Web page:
The South African Alcohol Alliance (SAAPA), is a collaborative initiative of NGOs (non-governmental organizations) that advocate for evidence-based alcohol policies in sub-Saharan Africa. Over the years the group has reported on the harmful effects of alcohol consumption. Its reporting included the fact that even though over 60 percent of South Africans do not consume alcohol, the population that does do so in an “unhealthy manner”—including … drinking–which contributed in part to why the country in March and again in July “banned” the consumption of alcohol.
The World Health Organization’s most recent data from 2016 reveals that an estimated 31 percent of South Africa’s population ages 15 and up consumes alcohol, with the majority (69 percent) abstaining from drinking for at least a 12 month period.
Alcohol consumption also contributes to the HIV/AIDs epidemic. South Africa still has one of the highest rates of HIV in the world, impacting 12.2 percent or 6.4 million people, with over 400,000 new infections, reported a 2012 study by the HSRC National HIV Prevalence, Incidence and Behavior Survey.
The association between alcohol and risky sexual behavior has been well-documented as people are less likely to practice safe sexual behavior when under the influence of alcohol. Alcohol is more likely to affect judgement, sexual practice and choices of partners. Research conducted in a Pretoria township found a significant association between various measures of alcohol use (past month, frequency and problem use) and having multiple partners or sexual relations that were later regretted.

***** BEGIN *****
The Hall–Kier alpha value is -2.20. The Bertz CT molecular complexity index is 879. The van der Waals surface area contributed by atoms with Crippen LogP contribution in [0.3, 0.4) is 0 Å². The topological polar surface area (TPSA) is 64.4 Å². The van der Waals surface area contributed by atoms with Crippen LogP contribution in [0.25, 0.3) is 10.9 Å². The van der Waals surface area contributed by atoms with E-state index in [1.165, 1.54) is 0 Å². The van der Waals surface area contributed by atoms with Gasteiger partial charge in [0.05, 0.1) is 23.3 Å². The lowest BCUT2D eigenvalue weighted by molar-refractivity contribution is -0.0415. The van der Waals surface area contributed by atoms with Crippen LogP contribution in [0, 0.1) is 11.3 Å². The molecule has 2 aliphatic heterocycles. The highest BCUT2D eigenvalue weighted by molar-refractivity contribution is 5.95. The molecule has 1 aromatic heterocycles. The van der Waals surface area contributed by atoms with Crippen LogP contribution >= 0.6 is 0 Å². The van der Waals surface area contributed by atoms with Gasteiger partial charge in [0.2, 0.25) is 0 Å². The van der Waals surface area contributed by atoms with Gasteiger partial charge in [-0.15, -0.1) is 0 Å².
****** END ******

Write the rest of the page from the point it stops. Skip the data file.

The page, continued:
The ban on all alcohol sales began on March 27, in response to the coronavirus pandemic and was revoked on June 1. Then without warning the ban was reinstated on July 12. Spirits Europe reported South Africa is the only country that has “re-introduced a complete prohibition on alcohol sales.”
Though the decision, reported businessinsider. com, was made “in an effort to help hospitals cope with an influx of coronavirus patients, alcohol- related violence and drunk-driving accidents are being blamed for the spike in trauma patients.”
South Africa’s health minister, Zweli Mkhize, said since the second ban, hospitals have seen an increase of 40-50 percent in trauma patients.
South Africa has seen a surge in Covid-19 with more than 276,000 cases, according to NPR and 25 percent of its total (4,000 deaths) were recorded in the week after alcohol was banned for the second time.
A meeting of the National Coronavirus Command Council (NCCC), chaired by South African president Cyril Ramaphosa, recommended a lift in the ban on “the sale of cigarettes and alcohol and move the country to Alert Level Two of the nationwide lockdown,” reported News24.
South African Medical Research Council’s Charles Parry, who, reported the BBC, has spent more than two decades researching the country’s relationship with alcohol consumption, said there is a link between South Africa’s past and “our drinking culture.”
“There was a period of time when alcohol was not available to Black South Africans,” said Mr. Parry. He added, that this led to people taking their drinking to illegal bars, with critics viewing this as an act of defiance against the apartheid system.